Bornholm 2008-1
Bornholm 1977-96
This coastal rock on Bornholm, Denmark, formed by rainfall, waves, and wind, is called Kamelhovederne (‘The Camel Heads’), although the figure to the left resembles a wolf, rather than a camel. (Photos copyright © by Kaj Halberg)

 

 

 

 

Cambodia 2010
Swellings on the lower trunk of this giant rainforest tree of the species Tetrameles nudiflora, growing at the entrance to Ta Prohm, Angkor Wat, Cambodia, somewhat resembles a couple, mourning over a deceased person. – More pictures of this species are shown on the page Plants: Ancient and giant trees. (Photo copyright © by Kaj Halberg)

 

 

 

 

Many of the coastal rocks at Jialeshuei, Kenting National Park, southern Taiwan, have been eroded into resembling various animals.

 

 

Taiwan 2014b
This rock resembles a gigantic frog, swallowing rocks. (Photo copyright © by Kaj Halberg)

 

 

Taiwan 2014b
Dog with rounded ears. (Photo copyright © by Kaj Halberg)

 

 

Tyrkiet 2018e
Head of a rhino. (Photo copyright © by Kaj Halberg)

 

 

Taiwan 2014b
A friendly anteater – or maybe a pig. (Photo copyright © by Kaj Halberg)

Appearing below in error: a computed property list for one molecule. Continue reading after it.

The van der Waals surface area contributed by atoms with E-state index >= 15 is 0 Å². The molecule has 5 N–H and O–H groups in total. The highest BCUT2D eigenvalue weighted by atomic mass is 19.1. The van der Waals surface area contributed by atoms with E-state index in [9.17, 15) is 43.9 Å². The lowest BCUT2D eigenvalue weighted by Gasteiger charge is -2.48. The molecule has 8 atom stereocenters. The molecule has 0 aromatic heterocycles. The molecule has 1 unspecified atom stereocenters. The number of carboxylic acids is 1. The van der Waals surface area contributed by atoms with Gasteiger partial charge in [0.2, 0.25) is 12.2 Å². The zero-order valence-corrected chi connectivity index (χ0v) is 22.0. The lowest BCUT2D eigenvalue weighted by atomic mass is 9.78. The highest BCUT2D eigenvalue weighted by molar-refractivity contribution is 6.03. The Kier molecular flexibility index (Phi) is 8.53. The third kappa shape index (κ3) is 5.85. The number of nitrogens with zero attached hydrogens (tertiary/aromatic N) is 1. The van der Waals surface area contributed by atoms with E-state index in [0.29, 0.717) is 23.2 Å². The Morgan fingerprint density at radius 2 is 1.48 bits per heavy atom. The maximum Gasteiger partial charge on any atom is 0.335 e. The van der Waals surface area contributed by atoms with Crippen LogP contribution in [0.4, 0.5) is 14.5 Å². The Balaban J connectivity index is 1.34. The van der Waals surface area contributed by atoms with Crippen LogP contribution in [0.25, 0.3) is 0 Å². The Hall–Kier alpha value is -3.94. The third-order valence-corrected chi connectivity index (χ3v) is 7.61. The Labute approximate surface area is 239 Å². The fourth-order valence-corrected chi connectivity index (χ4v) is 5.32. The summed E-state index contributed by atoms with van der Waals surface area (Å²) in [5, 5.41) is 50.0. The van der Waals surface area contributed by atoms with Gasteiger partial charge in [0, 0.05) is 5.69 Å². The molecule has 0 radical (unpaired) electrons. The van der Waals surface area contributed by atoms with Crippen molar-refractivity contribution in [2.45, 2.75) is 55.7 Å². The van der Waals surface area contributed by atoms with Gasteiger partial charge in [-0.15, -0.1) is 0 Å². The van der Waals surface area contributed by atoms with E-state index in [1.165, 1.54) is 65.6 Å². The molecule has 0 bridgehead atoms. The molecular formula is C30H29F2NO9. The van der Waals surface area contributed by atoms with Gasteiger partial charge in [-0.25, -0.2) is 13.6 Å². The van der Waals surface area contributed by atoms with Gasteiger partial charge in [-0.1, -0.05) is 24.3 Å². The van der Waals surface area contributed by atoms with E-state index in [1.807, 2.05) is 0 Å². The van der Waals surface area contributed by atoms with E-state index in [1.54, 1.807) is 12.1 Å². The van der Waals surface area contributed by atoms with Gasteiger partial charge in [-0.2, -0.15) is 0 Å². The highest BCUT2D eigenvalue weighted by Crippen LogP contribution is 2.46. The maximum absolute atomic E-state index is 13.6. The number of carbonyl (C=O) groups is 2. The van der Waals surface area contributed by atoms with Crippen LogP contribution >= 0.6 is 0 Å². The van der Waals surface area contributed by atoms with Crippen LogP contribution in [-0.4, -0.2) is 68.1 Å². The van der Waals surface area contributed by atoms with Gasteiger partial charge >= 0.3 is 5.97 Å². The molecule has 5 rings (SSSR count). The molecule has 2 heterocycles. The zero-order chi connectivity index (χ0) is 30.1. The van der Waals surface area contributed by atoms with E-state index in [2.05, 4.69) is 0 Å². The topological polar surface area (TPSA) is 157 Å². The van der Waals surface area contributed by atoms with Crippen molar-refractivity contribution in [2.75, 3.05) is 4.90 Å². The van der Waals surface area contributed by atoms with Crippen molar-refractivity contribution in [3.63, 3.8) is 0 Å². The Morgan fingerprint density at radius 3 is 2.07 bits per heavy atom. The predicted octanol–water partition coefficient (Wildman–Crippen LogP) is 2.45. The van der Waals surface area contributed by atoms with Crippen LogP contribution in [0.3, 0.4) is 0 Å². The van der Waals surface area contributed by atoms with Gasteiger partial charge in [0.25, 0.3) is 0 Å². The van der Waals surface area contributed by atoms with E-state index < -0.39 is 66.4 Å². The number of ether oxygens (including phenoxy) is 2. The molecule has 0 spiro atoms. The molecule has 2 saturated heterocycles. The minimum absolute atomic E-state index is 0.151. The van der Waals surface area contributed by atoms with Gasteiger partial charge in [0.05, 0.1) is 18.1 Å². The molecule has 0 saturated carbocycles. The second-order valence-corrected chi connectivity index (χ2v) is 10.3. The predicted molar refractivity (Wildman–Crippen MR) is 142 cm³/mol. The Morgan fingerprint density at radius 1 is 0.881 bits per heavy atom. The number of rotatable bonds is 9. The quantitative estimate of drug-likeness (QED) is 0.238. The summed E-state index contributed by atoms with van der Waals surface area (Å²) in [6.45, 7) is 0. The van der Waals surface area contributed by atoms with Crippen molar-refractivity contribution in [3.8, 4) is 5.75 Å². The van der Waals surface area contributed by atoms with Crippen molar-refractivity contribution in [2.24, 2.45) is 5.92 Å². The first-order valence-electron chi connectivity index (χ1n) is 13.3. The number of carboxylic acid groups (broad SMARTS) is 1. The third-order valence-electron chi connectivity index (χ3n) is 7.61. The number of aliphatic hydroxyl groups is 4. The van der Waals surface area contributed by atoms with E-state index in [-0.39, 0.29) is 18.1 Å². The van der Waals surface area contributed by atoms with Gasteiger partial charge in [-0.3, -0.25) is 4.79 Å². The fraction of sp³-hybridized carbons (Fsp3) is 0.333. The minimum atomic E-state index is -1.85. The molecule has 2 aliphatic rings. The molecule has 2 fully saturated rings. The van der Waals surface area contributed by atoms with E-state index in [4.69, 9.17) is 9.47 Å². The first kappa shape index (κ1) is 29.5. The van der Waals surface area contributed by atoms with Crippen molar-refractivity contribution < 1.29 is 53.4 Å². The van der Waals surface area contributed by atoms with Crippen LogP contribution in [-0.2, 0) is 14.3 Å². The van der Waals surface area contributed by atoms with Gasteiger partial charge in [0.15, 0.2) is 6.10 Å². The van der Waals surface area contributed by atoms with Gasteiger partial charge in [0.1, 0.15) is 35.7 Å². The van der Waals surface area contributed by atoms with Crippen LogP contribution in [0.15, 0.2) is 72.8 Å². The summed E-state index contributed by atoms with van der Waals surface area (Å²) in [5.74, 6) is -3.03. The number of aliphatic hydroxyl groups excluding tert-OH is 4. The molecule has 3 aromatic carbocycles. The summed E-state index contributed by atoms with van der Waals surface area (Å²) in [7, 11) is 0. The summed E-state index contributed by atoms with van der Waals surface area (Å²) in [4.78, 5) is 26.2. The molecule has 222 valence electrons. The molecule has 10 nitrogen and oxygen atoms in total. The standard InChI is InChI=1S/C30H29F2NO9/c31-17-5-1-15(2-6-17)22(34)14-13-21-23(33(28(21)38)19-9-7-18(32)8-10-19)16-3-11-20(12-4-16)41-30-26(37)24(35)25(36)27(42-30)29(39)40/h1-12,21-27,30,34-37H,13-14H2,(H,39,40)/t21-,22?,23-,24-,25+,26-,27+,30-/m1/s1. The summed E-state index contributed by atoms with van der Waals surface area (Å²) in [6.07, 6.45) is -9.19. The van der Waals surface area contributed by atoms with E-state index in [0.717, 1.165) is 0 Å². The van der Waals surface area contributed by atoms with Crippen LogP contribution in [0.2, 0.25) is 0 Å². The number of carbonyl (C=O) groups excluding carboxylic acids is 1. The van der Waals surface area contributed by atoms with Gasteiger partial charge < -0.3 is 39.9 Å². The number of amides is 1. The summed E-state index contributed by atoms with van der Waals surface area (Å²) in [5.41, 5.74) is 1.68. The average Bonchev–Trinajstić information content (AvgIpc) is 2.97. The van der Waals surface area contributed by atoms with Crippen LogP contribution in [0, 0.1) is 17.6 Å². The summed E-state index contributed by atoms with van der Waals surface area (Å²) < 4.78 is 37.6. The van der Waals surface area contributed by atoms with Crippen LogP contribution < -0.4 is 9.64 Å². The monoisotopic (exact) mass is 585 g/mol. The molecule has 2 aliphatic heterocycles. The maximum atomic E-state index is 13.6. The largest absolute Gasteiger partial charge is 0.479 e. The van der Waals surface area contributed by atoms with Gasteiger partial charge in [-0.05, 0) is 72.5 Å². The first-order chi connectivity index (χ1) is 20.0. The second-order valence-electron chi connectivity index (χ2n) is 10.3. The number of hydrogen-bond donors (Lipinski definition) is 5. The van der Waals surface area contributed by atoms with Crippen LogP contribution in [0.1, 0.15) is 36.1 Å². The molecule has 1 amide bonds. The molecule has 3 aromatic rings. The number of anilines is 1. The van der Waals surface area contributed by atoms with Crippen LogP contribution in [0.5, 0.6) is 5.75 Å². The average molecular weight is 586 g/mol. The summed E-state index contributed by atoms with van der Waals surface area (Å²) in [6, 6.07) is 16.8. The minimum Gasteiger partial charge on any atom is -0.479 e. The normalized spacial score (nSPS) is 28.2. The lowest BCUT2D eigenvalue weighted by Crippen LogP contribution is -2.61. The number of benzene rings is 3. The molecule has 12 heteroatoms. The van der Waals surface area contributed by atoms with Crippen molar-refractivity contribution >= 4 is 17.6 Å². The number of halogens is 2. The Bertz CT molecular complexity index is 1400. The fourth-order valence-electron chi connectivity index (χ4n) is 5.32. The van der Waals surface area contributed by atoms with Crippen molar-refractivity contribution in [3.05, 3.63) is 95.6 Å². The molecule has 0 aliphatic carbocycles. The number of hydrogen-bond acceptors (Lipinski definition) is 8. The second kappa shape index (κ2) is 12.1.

These tree roots resemble behind and legs of a naked, running woman. They were seen in a forest near Puli, Taiwan. (Photo copyright © by Kaj Halberg)

 

 

 

 

Canariske Øer 2006
Coastal rock, resembling a Chinese with a dog, Garachico, Tenerife, Canary Islands. (Photo copyright © by Kaj Halberg)

 

 

 

 

Popular names of the genus Heliconia include lobster-claw, toucan beak, wild plantain, and false bird-of-paradise. Formerly, this genus, comprising about 200 species, was included in the banana family (Musaceae), but is now forming a family of its own, Heliconiaceae. These plants are found mainly in Central and South America, with a few species in some Pacific Islands and Indonesia.

 

 

Costa Rica
This shadow on a leaf of Heliconia latispatha, growing on Peninsula de Osa, Costa Rica, resembles a snail. (Photo copyright © by Kaj Halberg)

 

 

 

 

Taiwan 2014b
This coastal rock formation at Xiao Yeliou, eastern Taiwan, resembles two wide-mouthed toads – or maybe fish. (Photo copyright © by Kaj Halberg)

 

 

 

 

Bornholm 2008b
This coastal rock on Bornholm, Denmark, is illuminated by the setting sun, causing it to resemble a smiling gorilla. (Photo copyright © by Kaj Halberg)

 

 

 

Costa Rica-2
Part of the outer husk of a coconut has been washed ashore on a beach in Tortuguero National Park, Limón, Costa Rica, somewhat resembling a hairy beetle. (Photo copyright © by Kaj Halberg)